October 12, 2009

I am a giant schmuck.

I don't know how this happened, but at some point, I became an emotional disaster.

I don't freak out when something upsets me, or lose all ability to function when something goes wrong. I'm actually quite good in a crisis.

It's when things are good that I fall apart.

Again, I'm not really sure when or how this happened. I wasn't always this way. In fact, I have a very clear memory of being 10 or so years old, talking about sad things with my friend, P. (Sad things when you're 10 being, of course, something like your cat dying, or your fifth grade teacher yelling at you for talking.) We would say something sad, make a frowny face, look at each other and then burst out laughing.

(Now that I think about it...that's kind of messed up. Nowadays a psychologist would probably tell our parents we were sociopaths destined for some kind of destructive effect on society.)

Someone giving me praise for something I'd done? Like Christmas morning for an attention hound like myself. It's pretty much what I lived for my entire childhood.

Someone else getting rewarded for doing something well? Either made me bitter (did I mention I wanted all the attention? Because I did. CONSTANTLY) or didn't affect me in any way at all. Mary Lou Retton won the gold medal in the '88 Olympics? Good for her! Next. Our family business is doing so well, we're making it into a chain? Um, cool. What's in it for me?

(I did mention I was a self-absorbed (and possibly sociopathic, apparently) little kid, right? Just so we're clear.)

I'm assuming it has to do with me simply getting older, being more mature (most of the time, anyway) and learning to appreciate other people and their accomplishments. But at this point in my life, it takes very little to make me start blubbering.

A 15-year-old sings in front of the American Idol judges, and she's truly humbled when they tell her she's amazing? Sniff. A football player attributes his success to his father, who is attending today's service in a wheelchair. Can someone please get me some Kleenex? My honorary niece smiles in her sleep? Can't see her, because of the tears pouring out of my eyes right now. My actual niece snuggles into the blanket I made for her before she was born? Please ignore these GASPING SOBS, I'll be fine in a minute.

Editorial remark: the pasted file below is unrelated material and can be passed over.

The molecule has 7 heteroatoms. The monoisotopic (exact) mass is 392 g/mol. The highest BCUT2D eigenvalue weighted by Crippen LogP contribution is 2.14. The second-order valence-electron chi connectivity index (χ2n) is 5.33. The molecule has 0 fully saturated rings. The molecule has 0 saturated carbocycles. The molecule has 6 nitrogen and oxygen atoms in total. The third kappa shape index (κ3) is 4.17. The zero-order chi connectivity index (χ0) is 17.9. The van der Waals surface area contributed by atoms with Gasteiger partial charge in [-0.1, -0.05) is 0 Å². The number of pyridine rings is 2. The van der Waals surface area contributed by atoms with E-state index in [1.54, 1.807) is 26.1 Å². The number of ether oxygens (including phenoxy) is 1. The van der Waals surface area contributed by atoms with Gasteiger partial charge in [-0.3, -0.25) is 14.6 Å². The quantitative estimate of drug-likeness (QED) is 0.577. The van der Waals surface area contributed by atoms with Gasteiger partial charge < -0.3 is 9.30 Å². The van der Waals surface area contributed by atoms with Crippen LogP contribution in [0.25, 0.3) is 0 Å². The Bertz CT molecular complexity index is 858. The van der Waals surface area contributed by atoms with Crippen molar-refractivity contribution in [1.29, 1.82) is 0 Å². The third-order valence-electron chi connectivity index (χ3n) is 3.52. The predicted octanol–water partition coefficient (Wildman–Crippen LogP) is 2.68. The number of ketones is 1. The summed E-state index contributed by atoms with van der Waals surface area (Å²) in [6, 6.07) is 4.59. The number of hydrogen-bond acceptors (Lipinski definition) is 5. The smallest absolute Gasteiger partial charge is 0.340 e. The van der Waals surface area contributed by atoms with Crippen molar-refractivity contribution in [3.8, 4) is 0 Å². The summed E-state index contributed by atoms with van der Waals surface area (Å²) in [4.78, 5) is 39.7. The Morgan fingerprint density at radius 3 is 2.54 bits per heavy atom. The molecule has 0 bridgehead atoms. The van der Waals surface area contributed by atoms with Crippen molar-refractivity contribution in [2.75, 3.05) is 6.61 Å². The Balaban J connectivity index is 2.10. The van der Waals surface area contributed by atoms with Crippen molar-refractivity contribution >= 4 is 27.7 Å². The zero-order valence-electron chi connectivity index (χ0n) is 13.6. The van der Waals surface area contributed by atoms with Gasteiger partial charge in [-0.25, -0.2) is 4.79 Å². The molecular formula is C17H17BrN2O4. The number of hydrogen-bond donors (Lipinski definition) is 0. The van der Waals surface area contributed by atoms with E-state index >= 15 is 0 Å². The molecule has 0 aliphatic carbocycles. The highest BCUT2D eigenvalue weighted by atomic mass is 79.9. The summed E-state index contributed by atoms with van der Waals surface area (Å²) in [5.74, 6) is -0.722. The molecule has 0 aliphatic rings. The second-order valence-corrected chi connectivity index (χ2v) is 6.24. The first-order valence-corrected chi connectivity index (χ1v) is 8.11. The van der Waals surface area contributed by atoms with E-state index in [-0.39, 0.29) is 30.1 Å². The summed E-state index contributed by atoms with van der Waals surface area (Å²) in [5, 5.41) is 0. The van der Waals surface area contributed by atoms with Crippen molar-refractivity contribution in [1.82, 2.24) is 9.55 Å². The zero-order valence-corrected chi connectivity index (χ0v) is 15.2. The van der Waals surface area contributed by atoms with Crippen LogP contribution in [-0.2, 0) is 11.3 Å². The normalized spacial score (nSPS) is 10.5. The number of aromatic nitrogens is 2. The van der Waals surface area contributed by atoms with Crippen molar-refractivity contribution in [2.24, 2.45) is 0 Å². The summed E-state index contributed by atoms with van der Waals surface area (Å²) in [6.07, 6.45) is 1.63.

I realize these are all somewhat legitimate reasons for getting emotional, and there are likely many others who join me in getting misty during these types of moments.

That's why I'm embarrassed to tell you that I also get teary when:
  1. The final person is chosen on one of those "of Love" shows VH1 is responsible for foisting on us. "They just want to find love!" *Sniff* (Does it matter that I already know the new lovebirds will last for a maximum of three months after the fact, and more than likely are just doing this for publicity anyway, and those shows are totally fake? No. It does not.)
  2. The 10-year-old boy holds the door for his mother and then me as we exit Panera. "What a little gentleman!" *Tear*
  3. My dog sits in the middle of the living room floor, looking perfectly happy and content. "He's such a good boy!" *Sniff, tear*
  4. My boss says, "S, you're doing such a great job! I'm just so proud of you, and we'd like to promote you." "Oh, thank you..." *Trying to remain professional while desperately searching for a tissue because both my mascara and my nose are running and no, it's NOT ALLERGIES*
Someone has a crisis? I'm alert, focused and ready to help fix the problem. Death in the family? I'm very sad, but able to quietly reflect and hold it together.

"S, you're great and we really like what you're doing."

"YOU LIKE ME! YOU REALLY LIKE ME!! Boooohooooooo!!"

Wow. Maybe I am a sociopath.

2 backtalk:

Ky (Two Pretzels) said...

I truly enjoyed this post. I'm still smiling.


You're not a sociopath.

Summer said...

This makes me want to give you a hug. :) Thanks for sharing!

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